Fire Marshal: Slaughter Beach blaze caused by home generator

SLAUGHTER BEACH — Town officials planned to meet Thursday night, one day after an accidental fire caused approximately $800,000 damage to three homes.

Vice Mayor Bob Wood said that while fire personnel can bring in tankers and suck water from the Delaware Bay, a lack of nearby fire hydrants remains problematic.

“We’ve discussed it many times,” Mr. Wood said. “There’s not enough water pressure here. If we wanted to redo the system it would be a massive project.

“You’d have to replace just about everything — some of these pipes are from the hotel days of the 1930s.”

Also, Mr. Wood said, “We understand how vulnerable we are. Luckily there were no winds yesterday that could have made it far worse than what actually happened (which was bad enough).”

While the Office of the State Fire Marshal attributed the fire’s cause to a generator on the home’s exterior in the 200 block of Bay Avenue, spokesman Michael G. Chionchio said on Thursday that the specific malfunction remained undetermined. Investigators were at the scene until 11 p.m. Wednesday and returned Thursday to continue the examination.

No injuries were reported and officials said residents were displaced from the residences that were rendered at least temporarily uninhabitable.

Mr. Wood said it was the town’s second generator-related fire in about 18 months. In the first one siding on a home was scorched, he said. About 90 percent of homes are wood framed with vinyl siding, heightening the potential danger of combustion.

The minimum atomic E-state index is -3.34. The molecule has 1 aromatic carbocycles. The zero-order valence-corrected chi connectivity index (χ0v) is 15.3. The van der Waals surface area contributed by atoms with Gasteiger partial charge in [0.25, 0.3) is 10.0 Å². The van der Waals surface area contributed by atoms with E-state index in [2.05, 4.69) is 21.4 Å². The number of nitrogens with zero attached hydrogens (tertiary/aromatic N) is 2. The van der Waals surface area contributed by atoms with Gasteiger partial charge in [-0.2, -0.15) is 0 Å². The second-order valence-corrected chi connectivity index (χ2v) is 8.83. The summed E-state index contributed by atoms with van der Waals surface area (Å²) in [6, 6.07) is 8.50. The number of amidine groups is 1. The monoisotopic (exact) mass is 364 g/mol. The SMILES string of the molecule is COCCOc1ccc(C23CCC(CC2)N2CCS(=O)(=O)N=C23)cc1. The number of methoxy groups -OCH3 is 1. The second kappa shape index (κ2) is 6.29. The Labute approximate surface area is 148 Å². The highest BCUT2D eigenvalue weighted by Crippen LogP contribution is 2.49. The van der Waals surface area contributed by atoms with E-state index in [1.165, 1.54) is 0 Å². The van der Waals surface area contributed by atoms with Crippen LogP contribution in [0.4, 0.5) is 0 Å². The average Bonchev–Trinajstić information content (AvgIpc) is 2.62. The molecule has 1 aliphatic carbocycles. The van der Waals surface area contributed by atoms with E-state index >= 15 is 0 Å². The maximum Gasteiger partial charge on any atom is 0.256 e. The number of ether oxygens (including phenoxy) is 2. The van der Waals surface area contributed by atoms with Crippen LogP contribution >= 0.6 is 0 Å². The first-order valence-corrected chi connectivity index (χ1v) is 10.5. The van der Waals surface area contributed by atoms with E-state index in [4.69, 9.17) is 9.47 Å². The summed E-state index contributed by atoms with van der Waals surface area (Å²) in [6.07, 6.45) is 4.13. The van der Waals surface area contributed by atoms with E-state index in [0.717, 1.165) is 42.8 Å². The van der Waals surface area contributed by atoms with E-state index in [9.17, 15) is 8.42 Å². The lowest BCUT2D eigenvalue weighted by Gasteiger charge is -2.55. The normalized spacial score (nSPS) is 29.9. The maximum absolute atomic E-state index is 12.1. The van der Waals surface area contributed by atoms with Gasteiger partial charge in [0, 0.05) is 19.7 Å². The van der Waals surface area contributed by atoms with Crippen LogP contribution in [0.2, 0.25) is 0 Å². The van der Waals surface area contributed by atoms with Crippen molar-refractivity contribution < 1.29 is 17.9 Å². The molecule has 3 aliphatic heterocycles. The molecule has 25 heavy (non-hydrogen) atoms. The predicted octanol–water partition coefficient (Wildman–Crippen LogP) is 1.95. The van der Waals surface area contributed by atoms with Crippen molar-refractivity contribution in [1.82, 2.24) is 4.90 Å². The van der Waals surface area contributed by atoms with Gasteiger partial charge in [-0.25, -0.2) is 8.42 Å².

“We’re going to talk about generators,” Mr. Wood said before the night meeting. “We’re town council members, not fire aficionados, so we need to gather more information.

“I have a friend with experience as a firefighter in Baltimore and I definitely want to contact him to learn more.”

Wednesday’s call to the Memorial Volunteer Fire Company came at 2:25 p.m. and units were dispatched.

According to town officials, approximately 12 fire companies were called to the scene.

“Those guys are volunteers and they do everything they can,” Mr. Wood said.

Mr. Wood said the town has an estimated 240 permanent residents and about half the homes in town are occupied full-time. The town’s population can swell to around 800 in the summer, he said.

On Christmas night 2017 in Slaughter Beach, two beachfront houses were destroyed in the 300 block of Bay Avenue, and three others were affected by the blaze. No serious injuries were reported.

More than a dozen fire companies from Kent and Sussex counties responded, from Little Creek to Rehoboth Beach. A lack of fire hydrants was noted during the response.

Investigators said at the time that damage was expected to exceed $500,000.

Reach staff writer Craig Anderson at canderson@newszap.com

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